Getting skinny will solve all our problems—at least, that's what all the diet ads say. But a new study reports that not only does losing weight not make people happier, it may increase the risk of depression two-fold.
For four years researchers at the University College of London followed 2,000 individuals who were overweight or obese but otherwise healthy. All participants had been instructed to lose weight to improve their health, and at the end of the four years, 14 percent of participants had lost 5 percent or more of their body weight while 15 percent gained more than 5 percent of their body weight. The remaining 71 percent remained at their original weight. Researchers then measured the participants' depression, overall well-being, blood pressure, and triglycerides to get a picture of their psychological and physiological health.
The results were surprising. Although participants were healthier physically, those who lost weight were twice as likely to be depressed as those who gained or maintained weight. They also reported a lower overall well-being. This held true even after researchers accounted for demographics, health conditions, and psychological variables.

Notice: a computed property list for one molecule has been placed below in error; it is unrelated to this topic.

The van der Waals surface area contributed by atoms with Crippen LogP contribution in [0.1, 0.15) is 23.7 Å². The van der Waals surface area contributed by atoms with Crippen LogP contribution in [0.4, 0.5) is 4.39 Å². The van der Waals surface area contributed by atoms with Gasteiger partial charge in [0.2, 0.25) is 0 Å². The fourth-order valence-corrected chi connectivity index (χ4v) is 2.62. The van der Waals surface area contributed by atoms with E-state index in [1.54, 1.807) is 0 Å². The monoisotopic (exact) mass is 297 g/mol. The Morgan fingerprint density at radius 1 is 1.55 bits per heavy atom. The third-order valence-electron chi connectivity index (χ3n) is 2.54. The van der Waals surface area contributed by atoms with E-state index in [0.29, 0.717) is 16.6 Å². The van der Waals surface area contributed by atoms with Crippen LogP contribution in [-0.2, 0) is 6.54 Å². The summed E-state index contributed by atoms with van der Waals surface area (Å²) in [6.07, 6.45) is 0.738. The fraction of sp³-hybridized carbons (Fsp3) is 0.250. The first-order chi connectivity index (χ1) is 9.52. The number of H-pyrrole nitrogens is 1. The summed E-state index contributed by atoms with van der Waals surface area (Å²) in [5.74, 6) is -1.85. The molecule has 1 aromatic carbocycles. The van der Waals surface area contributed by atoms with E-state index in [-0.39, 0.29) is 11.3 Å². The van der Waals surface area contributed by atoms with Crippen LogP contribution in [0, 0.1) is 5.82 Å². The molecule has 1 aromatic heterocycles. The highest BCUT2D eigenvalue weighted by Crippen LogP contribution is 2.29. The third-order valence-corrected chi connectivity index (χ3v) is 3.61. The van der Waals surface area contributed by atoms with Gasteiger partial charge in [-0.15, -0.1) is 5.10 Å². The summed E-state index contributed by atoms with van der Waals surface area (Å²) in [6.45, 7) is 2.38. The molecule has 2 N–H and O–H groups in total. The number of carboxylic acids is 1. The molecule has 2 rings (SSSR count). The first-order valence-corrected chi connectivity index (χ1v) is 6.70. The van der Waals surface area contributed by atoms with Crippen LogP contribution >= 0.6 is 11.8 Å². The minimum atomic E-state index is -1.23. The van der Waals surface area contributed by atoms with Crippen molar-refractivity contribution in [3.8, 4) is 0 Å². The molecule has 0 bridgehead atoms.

Why would someone be sad if they lost weight? Sarah Jackson, Ph.D., lead study author, says that while they can't determine cause, from correlation it appears there is something about the process of losing weight that makes people unhappy.
"Although dieters may feel a sense of satisfaction in seeing the numbers of the scale go down, each pound lost requires considerable willpower and sacrifice to achieve," Jackson says. "It is easy to see how restricting food intake, resisting temptation, and, in some cases, even avoiding social occasions that center around food could take a toll on well-being."
Jackson says she hopes people will take away the understanding that weight loss may not instantly improve all aspects of life.
"They should be prepared for challenges and willing to seek help from friends, family, or healthcare professionals should they begin to struggle psychologically," she says, adding that likewise, health professionals should monitor their patients' psychological well-being as well as their physical health when recommending or responding to weight loss, and offer psychological support where required.
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